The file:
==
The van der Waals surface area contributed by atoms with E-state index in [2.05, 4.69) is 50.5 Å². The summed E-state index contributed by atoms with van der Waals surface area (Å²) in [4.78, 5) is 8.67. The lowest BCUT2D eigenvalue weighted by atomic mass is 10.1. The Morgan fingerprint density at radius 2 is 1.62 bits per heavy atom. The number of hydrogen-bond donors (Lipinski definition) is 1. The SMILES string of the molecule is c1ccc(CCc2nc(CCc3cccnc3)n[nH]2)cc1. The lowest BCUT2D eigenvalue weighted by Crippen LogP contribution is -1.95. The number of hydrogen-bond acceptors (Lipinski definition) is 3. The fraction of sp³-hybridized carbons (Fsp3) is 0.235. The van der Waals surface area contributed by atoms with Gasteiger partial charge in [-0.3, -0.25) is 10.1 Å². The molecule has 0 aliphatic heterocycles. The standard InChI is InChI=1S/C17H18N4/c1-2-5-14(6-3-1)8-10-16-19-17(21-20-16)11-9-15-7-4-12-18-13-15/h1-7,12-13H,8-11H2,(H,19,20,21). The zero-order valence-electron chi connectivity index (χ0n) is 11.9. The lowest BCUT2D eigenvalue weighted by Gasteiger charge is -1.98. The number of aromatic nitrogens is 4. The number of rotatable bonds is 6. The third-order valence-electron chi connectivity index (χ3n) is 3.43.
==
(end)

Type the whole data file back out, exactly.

The van der Waals surface area contributed by atoms with E-state index in [2.05, 4.69) is 50.5 Å². The summed E-state index contributed by atoms with van der Waals surface area (Å²) in [4.78, 5) is 8.67. The lowest BCUT2D eigenvalue weighted by atomic mass is 10.1. The Morgan fingerprint density at radius 2 is 1.62 bits per heavy atom. The number of hydrogen-bond donors (Lipinski definition) is 1. The SMILES string of the molecule is c1ccc(CCc2nc(CCc3cccnc3)n[nH]2)cc1. The lowest BCUT2D eigenvalue weighted by Crippen LogP contribution is -1.95. The number of hydrogen-bond acceptors (Lipinski definition) is 3. The fraction of sp³-hybridized carbons (Fsp3) is 0.235. The van der Waals surface area contributed by atoms with Gasteiger partial charge in [-0.3, -0.25) is 10.1 Å². The molecule has 0 aliphatic heterocycles. The standard InChI is InChI=1S/C17H18N4/c1-2-5-14(6-3-1)8-10-16-19-17(21-20-16)11-9-15-7-4-12-18-13-15/h1-7,12-13H,8-11H2,(H,19,20,21). The zero-order valence-electron chi connectivity index (χ0n) is 11.9. The lowest BCUT2D eigenvalue weighted by Gasteiger charge is -1.98. The number of aromatic nitrogens is 4. The number of rotatable bonds is 6. The third-order valence-electron chi connectivity index (χ3n) is 3.43.